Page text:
• Anti-Inflammatory / Antinociceptive: An ethanolic extract of dried leaves of Mitragyna parvifolia showed anti-inflammatory activity in a carrageenan-induced paw edema model with an effect equivalent to phenylbutazone. The extract also exhibited marked antinociceptive activity comparable to standard drug Ibuprofen. (7)
• Antioxidant / Leaves: Study on leaves showed high levels of antioxidant activity in successive methanolic extracts which was attributed to high phenolic content. (8)
• Anti-Oxidative Stress Effect/ Leaves: Study evaluated the anti-oxidative stress efficacy in STZ-induced diabetic rats. Significantly increased levels of malondialdehyde were restored to near normal levels with an ethanolic extract of leaves. The anti-oxidative stress effect may be due to the presence of alkaloids, flavonoids, saponins, glycosides and triterpenoids in the extract. (9)
• DHIM / Alkaloid / DPP IV Inhibitor / Anti-Diabetic: DHIM is an indole alkaloid isolated from M. parvifolia. DHIM exhibited marked inhibition of DPP IV. In an in vivo study on neonatal Wistar albino rats treated with STZ, chronic administration of DHIM markedly reduced plasma glucose concentration, increased glucose tolerance in response to glucose loading. GLP-1 and IL-1 were significantly increased in treated diabetic rats. Assay showed DHIM stimulates ß-cell proliferation and reduced pancreatic cell apoptosis. (10)
• Anxiolytic / Stem-Bark: Study evaluated stem-bark extracts and fractions for anxiolytic activity in mice. Results showed all the extracts showed dose-dependent anxiolytic-like activity. The alkaloid rich fraction showed more potency. The activity was probably mediated via the GABAergic system. (12)
• Analgesic / Anti-Inflammatory / Fruits: Study of ethanolic extract of fruit showed very significant analgesic and anti-inflammatory potential. Phytoconstituent study yielded pyroligenous acid, methyl acetate, ketones and aldehydes. (14)
• Anti-Bovine Herpes Virus-1: Study screened 10 medicinal plants for activity against Bovine Herpes virus type-1, causing infectious Bovine Rhinotracheitis disease, abortion in 5-7 month pregnancy in bovines with high economic loss. Four plants, including Mitragyna parvifolia, showed 40-62% protection against BHV-1. (15)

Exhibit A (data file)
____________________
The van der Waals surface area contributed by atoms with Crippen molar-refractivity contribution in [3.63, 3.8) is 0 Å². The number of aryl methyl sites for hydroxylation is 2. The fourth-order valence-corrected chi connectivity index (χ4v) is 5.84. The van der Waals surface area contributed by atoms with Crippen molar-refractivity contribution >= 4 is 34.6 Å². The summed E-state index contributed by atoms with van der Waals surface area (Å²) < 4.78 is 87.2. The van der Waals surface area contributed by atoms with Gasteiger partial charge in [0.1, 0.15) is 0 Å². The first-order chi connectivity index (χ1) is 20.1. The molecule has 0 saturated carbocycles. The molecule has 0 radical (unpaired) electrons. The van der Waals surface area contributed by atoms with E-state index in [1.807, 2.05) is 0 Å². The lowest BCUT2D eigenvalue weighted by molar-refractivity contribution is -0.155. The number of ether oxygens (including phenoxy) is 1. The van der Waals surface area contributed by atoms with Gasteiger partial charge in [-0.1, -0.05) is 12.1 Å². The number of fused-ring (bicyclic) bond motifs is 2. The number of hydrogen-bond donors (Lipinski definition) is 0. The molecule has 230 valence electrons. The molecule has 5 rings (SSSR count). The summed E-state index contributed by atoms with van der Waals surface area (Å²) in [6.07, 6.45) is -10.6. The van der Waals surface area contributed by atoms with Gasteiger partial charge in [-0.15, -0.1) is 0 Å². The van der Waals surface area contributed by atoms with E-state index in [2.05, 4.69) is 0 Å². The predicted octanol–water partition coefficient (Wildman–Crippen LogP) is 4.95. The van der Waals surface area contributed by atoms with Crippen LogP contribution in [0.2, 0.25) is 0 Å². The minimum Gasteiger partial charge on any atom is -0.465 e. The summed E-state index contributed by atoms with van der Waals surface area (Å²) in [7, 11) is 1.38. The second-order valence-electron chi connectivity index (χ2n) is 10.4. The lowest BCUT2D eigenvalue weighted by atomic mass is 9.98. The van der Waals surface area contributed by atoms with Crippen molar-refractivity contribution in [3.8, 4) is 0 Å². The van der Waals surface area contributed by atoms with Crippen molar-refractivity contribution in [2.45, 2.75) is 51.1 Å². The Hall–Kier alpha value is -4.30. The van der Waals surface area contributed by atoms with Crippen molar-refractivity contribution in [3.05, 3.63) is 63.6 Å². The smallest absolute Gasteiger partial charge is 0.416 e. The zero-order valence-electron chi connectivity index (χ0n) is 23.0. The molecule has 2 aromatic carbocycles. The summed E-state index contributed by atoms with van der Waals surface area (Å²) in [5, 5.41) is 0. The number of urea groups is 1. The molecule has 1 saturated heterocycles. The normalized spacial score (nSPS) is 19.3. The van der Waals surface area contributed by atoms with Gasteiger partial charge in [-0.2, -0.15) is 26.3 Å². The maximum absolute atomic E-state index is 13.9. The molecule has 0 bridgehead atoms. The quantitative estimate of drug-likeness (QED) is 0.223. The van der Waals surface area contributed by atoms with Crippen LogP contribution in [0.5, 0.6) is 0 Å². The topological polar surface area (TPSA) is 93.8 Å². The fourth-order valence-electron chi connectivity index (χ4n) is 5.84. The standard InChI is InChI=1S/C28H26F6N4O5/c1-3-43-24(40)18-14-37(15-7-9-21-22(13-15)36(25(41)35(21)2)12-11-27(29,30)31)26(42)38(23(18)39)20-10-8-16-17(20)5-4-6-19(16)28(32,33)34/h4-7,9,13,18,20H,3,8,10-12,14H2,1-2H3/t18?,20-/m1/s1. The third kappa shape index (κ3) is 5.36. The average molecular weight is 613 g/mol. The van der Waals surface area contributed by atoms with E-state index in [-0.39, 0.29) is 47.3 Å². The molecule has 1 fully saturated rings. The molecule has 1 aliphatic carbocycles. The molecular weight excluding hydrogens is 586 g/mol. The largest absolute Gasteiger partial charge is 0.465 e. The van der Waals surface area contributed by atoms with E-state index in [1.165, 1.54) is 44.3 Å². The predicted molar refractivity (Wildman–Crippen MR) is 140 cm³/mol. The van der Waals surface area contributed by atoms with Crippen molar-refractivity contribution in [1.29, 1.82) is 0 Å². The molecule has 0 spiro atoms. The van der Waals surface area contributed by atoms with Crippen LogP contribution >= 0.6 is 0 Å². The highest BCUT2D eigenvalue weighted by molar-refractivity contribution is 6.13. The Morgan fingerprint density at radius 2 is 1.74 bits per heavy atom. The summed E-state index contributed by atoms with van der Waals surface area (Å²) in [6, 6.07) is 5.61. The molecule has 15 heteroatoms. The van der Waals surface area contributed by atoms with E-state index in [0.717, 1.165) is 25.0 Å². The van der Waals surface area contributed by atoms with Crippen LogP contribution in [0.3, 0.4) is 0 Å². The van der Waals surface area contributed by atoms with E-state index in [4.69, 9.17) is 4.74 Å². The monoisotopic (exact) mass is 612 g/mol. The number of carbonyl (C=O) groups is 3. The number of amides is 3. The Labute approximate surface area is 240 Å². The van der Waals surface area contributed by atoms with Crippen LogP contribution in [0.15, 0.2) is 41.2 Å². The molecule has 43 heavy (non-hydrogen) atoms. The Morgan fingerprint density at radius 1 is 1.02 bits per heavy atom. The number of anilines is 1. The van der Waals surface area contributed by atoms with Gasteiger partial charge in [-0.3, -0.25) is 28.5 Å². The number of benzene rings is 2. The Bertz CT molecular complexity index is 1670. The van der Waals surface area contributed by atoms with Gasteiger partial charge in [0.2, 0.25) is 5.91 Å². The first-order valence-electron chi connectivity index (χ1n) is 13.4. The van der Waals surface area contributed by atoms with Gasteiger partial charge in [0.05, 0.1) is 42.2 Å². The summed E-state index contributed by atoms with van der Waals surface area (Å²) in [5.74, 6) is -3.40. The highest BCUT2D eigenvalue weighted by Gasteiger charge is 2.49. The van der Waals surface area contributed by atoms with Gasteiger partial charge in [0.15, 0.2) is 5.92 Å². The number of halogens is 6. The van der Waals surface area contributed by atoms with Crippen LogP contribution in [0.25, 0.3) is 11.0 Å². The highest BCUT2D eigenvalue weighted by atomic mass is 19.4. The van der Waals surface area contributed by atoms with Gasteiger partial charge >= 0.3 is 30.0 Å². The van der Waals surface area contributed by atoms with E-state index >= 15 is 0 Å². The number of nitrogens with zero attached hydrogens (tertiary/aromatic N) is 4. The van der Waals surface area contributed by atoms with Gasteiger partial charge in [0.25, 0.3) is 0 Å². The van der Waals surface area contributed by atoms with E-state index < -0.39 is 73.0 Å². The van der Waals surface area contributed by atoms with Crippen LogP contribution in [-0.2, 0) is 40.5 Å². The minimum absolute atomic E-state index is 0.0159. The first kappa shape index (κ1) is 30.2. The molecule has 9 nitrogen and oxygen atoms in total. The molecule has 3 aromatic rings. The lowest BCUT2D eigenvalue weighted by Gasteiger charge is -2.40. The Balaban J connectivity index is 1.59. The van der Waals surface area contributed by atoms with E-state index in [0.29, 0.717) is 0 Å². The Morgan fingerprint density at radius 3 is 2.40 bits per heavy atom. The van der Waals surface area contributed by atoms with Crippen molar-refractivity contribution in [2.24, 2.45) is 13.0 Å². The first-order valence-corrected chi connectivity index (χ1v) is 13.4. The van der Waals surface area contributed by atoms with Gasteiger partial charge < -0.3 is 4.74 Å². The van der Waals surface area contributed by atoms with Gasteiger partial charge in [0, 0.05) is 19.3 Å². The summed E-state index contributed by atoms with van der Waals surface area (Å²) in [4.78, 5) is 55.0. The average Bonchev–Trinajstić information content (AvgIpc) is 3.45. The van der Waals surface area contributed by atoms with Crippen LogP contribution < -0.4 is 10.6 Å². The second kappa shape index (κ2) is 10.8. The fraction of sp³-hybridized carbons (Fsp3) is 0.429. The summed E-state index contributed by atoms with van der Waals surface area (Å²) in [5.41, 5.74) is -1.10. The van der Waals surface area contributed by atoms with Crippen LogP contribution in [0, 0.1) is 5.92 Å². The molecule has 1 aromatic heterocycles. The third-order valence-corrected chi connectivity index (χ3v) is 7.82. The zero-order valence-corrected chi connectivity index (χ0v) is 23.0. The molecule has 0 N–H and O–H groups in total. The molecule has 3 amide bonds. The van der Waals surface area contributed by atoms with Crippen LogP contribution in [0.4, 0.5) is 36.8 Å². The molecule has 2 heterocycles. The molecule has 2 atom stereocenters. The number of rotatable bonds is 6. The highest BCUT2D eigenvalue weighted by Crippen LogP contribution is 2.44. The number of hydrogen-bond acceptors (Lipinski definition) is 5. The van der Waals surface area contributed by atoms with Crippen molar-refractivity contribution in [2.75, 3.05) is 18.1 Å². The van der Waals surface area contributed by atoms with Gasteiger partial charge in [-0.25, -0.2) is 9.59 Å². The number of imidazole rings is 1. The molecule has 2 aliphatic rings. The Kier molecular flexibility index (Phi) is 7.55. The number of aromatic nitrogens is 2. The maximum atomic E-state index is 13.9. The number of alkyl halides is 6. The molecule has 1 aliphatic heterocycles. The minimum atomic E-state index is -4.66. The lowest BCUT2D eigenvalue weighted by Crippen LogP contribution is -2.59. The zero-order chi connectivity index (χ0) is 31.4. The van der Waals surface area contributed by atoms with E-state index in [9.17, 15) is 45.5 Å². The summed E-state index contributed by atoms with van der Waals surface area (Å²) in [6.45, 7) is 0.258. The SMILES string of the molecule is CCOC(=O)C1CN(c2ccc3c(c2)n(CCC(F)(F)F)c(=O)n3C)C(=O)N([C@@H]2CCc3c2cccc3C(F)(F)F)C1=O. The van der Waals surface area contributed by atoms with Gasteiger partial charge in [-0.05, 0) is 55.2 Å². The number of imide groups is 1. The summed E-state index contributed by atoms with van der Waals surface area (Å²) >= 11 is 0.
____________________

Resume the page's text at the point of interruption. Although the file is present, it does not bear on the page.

• Antioxidant / Antibacterial / Leaves: Study of ethanolic extract of M. parvifolia leaves showed concentration dependent antioxidant activities compared with standard antioxidants BHA and ascorbic acid, with highest antioxidant activity observed with 500 µg/ml of extract. On antibacterial testing, extract also showed significant inhibition of S. aureus, and some degree of inhibition against P. aeruginosa and E. coli. (Kaushik et al., 2009) (17)
• Anxiolytic / Stem Bark: Study evaluated various extracts of stem bark of M. parvifolia for anxiolytic activity using elevated plus maze (EPM) and marble burying test (MBT) in mice. While all extracts (methanolic, EA, and alkaloid rich fraction) were effective in a dose dependent manner, the alkaloid rich fraction was more potent in producing anxiolytic effects. Results suggest the anxiolytic-lke activities were mediated via GABAergic system. (18)
• Immunosuppressive / Cytotoxic: Study isolated the flavonoids from leaves of three medicinal plants viz. Mitragyna parvifolia, Mangifera indica, and Aegle marmelos and evaluated their in vitro effects on human peripheral blood mononuclear cells using Hepatitis B vaccine containing HBsAg. Results showed the flavonoids at higher doses (25 mg/mg; 50 µl) inhibited HBsAg stimulat4d proliferation of human PBMC cells as well as NO production and also blocked the activation of CD14 monocyte surface marker which re necessary for T cell activation. Results suggest the crude flavonoids from these plants has potential for development as immunosuppressive and cytotoxic agent. (20)
• No Diuretic Effect / Effect on Experimental Urolithiasis: Study evaluated the diuretic efficacy of alcoholic extract of M. parvifolia root and its antiurolithiatic activity in Wistar rats. Root extract failed to show significant diuretic activity. However, the extract significantly (p<0.001) normalized elevated levels of urine and serum parameters in lithiatic rats, with significant improvement in antioxidant status of the kidney. Results suggest utility for the treatment of urinary calculi. (21)